Wednesday, February 11, 2009
In traditional and modern farming, the life-cycle of a crop requires many labor and/or energy intensive steps in the field, including tilling, sowing, spreading fertilizers, spraying pesticides, weeding multiple times, and finally harvesting. Labor requirements are even worse for rice due to the transplanting step, which requires many days of backbreaking labor.
In natural farming, all of these steps are virtually eliminated. Let's take a look at how tilling is replaced:
Tilling is done to for loosening the soil, mixing nutrients, and destroying weeds. In fact, tilled soil becomes compacted more easily, nutrients, and the top soil itself, are more likely to runoff in subsequent rains, and weeds get a better start in the newly tilled barren ground. Furthermore, as the organic material in the soil is exposed to air, it oxidizes rapidly, and releases large amounts of carbon dioxide.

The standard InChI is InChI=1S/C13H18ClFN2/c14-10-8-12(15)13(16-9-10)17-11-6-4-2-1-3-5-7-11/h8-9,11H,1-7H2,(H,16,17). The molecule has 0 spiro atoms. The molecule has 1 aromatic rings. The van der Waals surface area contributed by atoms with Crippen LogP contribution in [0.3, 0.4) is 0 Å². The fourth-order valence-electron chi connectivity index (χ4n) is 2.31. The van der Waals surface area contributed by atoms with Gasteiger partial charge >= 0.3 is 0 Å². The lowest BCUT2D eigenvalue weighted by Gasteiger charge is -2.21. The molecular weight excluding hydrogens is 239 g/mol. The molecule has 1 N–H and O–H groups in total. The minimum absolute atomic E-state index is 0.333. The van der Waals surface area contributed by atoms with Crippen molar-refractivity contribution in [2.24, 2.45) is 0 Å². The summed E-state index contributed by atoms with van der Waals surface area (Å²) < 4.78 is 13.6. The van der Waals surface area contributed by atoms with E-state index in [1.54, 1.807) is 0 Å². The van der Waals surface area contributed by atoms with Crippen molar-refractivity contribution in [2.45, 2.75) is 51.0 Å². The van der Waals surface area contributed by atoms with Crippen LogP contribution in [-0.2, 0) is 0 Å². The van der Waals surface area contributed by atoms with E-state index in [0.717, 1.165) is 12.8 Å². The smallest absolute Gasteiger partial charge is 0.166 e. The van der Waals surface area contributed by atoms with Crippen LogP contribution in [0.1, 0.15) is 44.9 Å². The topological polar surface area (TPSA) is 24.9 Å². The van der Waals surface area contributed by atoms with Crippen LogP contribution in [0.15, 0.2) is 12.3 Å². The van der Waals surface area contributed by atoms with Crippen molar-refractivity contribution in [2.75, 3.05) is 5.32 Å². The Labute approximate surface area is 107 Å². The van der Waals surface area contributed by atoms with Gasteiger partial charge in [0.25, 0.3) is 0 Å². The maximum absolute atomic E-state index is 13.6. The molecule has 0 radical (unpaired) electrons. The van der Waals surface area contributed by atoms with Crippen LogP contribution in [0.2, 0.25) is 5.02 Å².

In natural farming, since the soil is left completely undisturbed, these problems are avoided. Instead, the soil is loosened, aerated and mixed by worms and other creatures. The roots of crops and the few weeds are left in the ground, which also keep the soil loose, and increases the nutrient content of the soil. A permanent ground cover (usually of white clover), and the straw returned to the field suppresses the weeds, which in any case can not take hold as vigorously as when the soil is disturbed.
Thus, the no-tilling approach in natural farming eliminates the labor, equipment, and time costs of tilling, and continually increases soil fertility, reduces erosion, and holds weeds in check. Here's some more information about the reasoning behind no-till, and the benefits, in Fukuoka's own words.